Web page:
Friday, April 19, 2019
Marcus Borg and John Dominic Crossan continue reflecting on the meaning of Jesus’ death:
Jesus was not simply an unfortunate victim of a domination system’s brutality. He was also a protagonist filled with passion. His passion, his message, was about the kingdom of God. He spoke to peasants as a voice of peasant religious protest against the central economic and political institutions of his day. He attracted a following and took his movement to Jerusalem at the season of Passover. There he challenged the authorities with public acts and public debates. All of this was his passion, what he was passionate about: God and the kingdom of God, God and God’s passion for justice.
Jesus’s passion got him killed. . . . Jesus’s passion for the kingdom of God led to what is often called his passion, namely his suffering and death. But to restrict Jesus’s passion to his suffering and death is to ignore the passion that brought him to Jerusalem. To think of Jesus’s passion as simply what happened on Good Friday is to separate his death from the passion that animated his life. . . .
According to Mark, Jesus did not die for the sins of the world. The language of substitutionary sacrifice for sin is absent from his story. But in an important sense, he was killed because of the sin of the world. It was the injustice of domination systems that killed him, injustice so routine that it is part of the normalcy of civilization. Though sin means more than this, it includes this. And thus Jesus was crucified because of the sin of the world. . . .
Was Jesus guilty or innocent? Because language familiar to Christians speaks of Jesus as sinless, perfect, righteous, spotless, and without blemish, the question will seem surprising to some. But it is worth reflecting about.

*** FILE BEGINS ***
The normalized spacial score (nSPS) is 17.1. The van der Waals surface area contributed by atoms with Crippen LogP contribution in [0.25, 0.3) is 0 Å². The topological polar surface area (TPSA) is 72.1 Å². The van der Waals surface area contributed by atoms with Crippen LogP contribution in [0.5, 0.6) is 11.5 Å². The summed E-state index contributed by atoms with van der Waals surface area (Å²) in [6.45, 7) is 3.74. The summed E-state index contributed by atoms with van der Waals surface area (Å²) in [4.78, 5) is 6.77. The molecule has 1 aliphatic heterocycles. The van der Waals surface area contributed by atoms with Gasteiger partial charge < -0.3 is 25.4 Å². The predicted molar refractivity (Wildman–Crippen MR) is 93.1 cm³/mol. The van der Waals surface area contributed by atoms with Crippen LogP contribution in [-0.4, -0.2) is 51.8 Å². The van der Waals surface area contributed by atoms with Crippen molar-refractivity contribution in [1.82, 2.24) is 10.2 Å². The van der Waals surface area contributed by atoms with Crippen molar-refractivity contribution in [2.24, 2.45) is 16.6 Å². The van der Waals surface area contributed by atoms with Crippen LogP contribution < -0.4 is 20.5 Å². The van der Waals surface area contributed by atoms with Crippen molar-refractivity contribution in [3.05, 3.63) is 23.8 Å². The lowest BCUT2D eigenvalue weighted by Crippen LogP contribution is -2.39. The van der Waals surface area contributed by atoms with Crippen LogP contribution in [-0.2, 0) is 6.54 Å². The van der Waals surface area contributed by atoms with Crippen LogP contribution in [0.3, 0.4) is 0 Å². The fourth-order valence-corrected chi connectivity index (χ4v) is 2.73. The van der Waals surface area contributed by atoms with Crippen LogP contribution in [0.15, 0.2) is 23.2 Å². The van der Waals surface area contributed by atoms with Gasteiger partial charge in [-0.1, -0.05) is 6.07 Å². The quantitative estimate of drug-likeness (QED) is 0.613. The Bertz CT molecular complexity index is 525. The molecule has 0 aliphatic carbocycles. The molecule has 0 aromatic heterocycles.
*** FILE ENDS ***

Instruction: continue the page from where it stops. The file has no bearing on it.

As Mark tells the story, Jesus was not only executed by the method used to execute violent insurrectionists; he was physically executed between two insurrectionists. Was Jesus guilty of advocating violent revolution against the empire and its local collaborators? No.
As Mark tells the story, was Jesus guilty of claiming to be the Messiah, the Son of the Blessed? Perhaps. Why perhaps and not a simple yes? Mark does not report that Jesus taught this, and his account of Jesus’s response to the high priest’s question about this is at least a bit ambiguous. [Pilate asked Jesus, “Are you the King of the Jews?” Jesus replies, “You say so” (Mark 15:2).]
As Mark tells the story, was Jesus guilty of nonviolent resistance to imperial Roman oppression and local Jewish collaboration? Oh, yes. Mark’s story of Jesus’s final week is a sequence of public demonstrations against and confrontations with the domination system. And, as all know, it killed him.
Marcus Borg and John Dominic Crossan, The Last Week: What the Gospels Really Teach About Jesus’s Final Days in Jerusalem (Society for Promoting Christian Knowledge: 2008), 161-163.